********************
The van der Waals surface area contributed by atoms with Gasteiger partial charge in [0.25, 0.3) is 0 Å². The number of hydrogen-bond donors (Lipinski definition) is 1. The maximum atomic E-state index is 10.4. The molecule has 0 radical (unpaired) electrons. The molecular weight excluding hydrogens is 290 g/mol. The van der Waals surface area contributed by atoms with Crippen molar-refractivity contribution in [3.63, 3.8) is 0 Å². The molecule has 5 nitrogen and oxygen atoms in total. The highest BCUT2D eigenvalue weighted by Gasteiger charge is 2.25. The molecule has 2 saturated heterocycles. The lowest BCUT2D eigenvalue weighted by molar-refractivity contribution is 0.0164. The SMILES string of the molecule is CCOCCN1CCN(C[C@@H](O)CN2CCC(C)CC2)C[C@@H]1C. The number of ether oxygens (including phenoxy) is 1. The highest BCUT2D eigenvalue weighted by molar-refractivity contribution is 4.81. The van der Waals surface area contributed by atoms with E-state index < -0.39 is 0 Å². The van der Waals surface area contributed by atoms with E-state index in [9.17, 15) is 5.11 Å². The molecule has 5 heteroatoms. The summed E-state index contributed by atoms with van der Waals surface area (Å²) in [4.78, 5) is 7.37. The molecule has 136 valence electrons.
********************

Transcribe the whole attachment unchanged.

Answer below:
The van der Waals surface area contributed by atoms with Gasteiger partial charge in [0.25, 0.3) is 0 Å². The number of hydrogen-bond donors (Lipinski definition) is 1. The maximum atomic E-state index is 10.4. The molecule has 0 radical (unpaired) electrons. The molecular weight excluding hydrogens is 290 g/mol. The van der Waals surface area contributed by atoms with Crippen molar-refractivity contribution in [3.63, 3.8) is 0 Å². The molecule has 5 nitrogen and oxygen atoms in total. The highest BCUT2D eigenvalue weighted by Gasteiger charge is 2.25. The molecule has 2 saturated heterocycles. The lowest BCUT2D eigenvalue weighted by molar-refractivity contribution is 0.0164. The SMILES string of the molecule is CCOCCN1CCN(C[C@@H](O)CN2CCC(C)CC2)C[C@@H]1C. The number of ether oxygens (including phenoxy) is 1. The highest BCUT2D eigenvalue weighted by molar-refractivity contribution is 4.81. The van der Waals surface area contributed by atoms with E-state index < -0.39 is 0 Å². The van der Waals surface area contributed by atoms with E-state index in [9.17, 15) is 5.11 Å². The molecule has 5 heteroatoms. The summed E-state index contributed by atoms with van der Waals surface area (Å²) in [4.78, 5) is 7.37. The molecule has 136 valence electrons.